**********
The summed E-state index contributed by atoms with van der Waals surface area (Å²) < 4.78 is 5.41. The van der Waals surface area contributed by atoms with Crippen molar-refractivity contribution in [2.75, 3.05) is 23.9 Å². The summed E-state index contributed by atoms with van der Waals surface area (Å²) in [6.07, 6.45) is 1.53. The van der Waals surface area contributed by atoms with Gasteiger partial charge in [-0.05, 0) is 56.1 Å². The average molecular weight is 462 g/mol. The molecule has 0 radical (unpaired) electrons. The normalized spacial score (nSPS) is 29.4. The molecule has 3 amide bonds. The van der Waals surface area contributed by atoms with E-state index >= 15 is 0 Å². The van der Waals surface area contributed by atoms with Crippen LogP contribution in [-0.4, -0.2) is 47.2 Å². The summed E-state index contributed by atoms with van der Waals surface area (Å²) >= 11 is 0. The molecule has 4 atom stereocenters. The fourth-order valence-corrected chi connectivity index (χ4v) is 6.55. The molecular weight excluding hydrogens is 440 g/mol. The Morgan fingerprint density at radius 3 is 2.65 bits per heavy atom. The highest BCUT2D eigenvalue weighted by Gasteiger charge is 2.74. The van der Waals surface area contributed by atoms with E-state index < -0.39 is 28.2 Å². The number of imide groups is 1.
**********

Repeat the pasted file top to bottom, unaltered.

The summed E-state index contributed by atoms with van der Waals surface area (Å²) < 4.78 is 5.41. The van der Waals surface area contributed by atoms with Crippen molar-refractivity contribution in [2.75, 3.05) is 23.9 Å². The summed E-state index contributed by atoms with van der Waals surface area (Å²) in [6.07, 6.45) is 1.53. The van der Waals surface area contributed by atoms with Gasteiger partial charge in [-0.05, 0) is 56.1 Å². The average molecular weight is 462 g/mol. The molecule has 0 radical (unpaired) electrons. The normalized spacial score (nSPS) is 29.4. The molecule has 3 amide bonds. The van der Waals surface area contributed by atoms with E-state index >= 15 is 0 Å². The van der Waals surface area contributed by atoms with Crippen LogP contribution in [-0.4, -0.2) is 47.2 Å². The summed E-state index contributed by atoms with van der Waals surface area (Å²) >= 11 is 0. The molecule has 4 atom stereocenters. The fourth-order valence-corrected chi connectivity index (χ4v) is 6.55. The molecular weight excluding hydrogens is 440 g/mol. The Morgan fingerprint density at radius 3 is 2.65 bits per heavy atom. The highest BCUT2D eigenvalue weighted by Gasteiger charge is 2.74. The van der Waals surface area contributed by atoms with E-state index < -0.39 is 28.2 Å². The number of imide groups is 1.